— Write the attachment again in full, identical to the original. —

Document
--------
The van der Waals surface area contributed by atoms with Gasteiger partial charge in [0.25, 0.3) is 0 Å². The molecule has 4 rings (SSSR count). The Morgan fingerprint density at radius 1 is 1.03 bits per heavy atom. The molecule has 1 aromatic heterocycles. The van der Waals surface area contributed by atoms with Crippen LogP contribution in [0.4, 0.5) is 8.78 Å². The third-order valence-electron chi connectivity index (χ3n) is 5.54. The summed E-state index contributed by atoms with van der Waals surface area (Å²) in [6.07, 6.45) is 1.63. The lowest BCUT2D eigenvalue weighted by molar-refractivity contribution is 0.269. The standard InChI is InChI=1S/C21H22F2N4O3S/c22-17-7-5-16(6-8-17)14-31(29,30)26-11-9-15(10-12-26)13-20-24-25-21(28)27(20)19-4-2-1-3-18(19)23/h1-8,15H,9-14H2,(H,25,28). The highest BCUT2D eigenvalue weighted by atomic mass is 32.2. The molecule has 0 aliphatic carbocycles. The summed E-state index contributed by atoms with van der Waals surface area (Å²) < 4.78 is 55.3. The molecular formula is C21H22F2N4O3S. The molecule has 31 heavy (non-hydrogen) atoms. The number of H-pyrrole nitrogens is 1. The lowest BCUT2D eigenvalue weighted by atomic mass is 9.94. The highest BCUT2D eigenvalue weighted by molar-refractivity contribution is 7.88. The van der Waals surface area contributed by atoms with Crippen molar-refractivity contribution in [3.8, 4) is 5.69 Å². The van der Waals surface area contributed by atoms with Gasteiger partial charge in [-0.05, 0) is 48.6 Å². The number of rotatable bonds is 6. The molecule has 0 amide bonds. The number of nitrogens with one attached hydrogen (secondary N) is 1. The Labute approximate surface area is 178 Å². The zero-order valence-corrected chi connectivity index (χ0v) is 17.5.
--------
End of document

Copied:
The van der Waals surface area contributed by atoms with Gasteiger partial charge in [0.25, 0.3) is 0 Å². The molecule has 4 rings (SSSR count). The Morgan fingerprint density at radius 1 is 1.03 bits per heavy atom. The molecule has 1 aromatic heterocycles. The van der Waals surface area contributed by atoms with Crippen LogP contribution in [0.4, 0.5) is 8.78 Å². The third-order valence-electron chi connectivity index (χ3n) is 5.54. The summed E-state index contributed by atoms with van der Waals surface area (Å²) in [6.07, 6.45) is 1.63. The lowest BCUT2D eigenvalue weighted by molar-refractivity contribution is 0.269. The standard InChI is InChI=1S/C21H22F2N4O3S/c22-17-7-5-16(6-8-17)14-31(29,30)26-11-9-15(10-12-26)13-20-24-25-21(28)27(20)19-4-2-1-3-18(19)23/h1-8,15H,9-14H2,(H,25,28). The highest BCUT2D eigenvalue weighted by atomic mass is 32.2. The molecule has 0 aliphatic carbocycles. The summed E-state index contributed by atoms with van der Waals surface area (Å²) < 4.78 is 55.3. The molecular formula is C21H22F2N4O3S. The molecule has 31 heavy (non-hydrogen) atoms. The number of H-pyrrole nitrogens is 1. The lowest BCUT2D eigenvalue weighted by atomic mass is 9.94. The highest BCUT2D eigenvalue weighted by molar-refractivity contribution is 7.88. The van der Waals surface area contributed by atoms with Crippen molar-refractivity contribution in [3.8, 4) is 5.69 Å². The van der Waals surface area contributed by atoms with Gasteiger partial charge in [-0.05, 0) is 48.6 Å². The number of rotatable bonds is 6. The molecule has 0 amide bonds. The number of nitrogens with one attached hydrogen (secondary N) is 1. The Labute approximate surface area is 178 Å². The zero-order valence-corrected chi connectivity index (χ0v) is 17.5.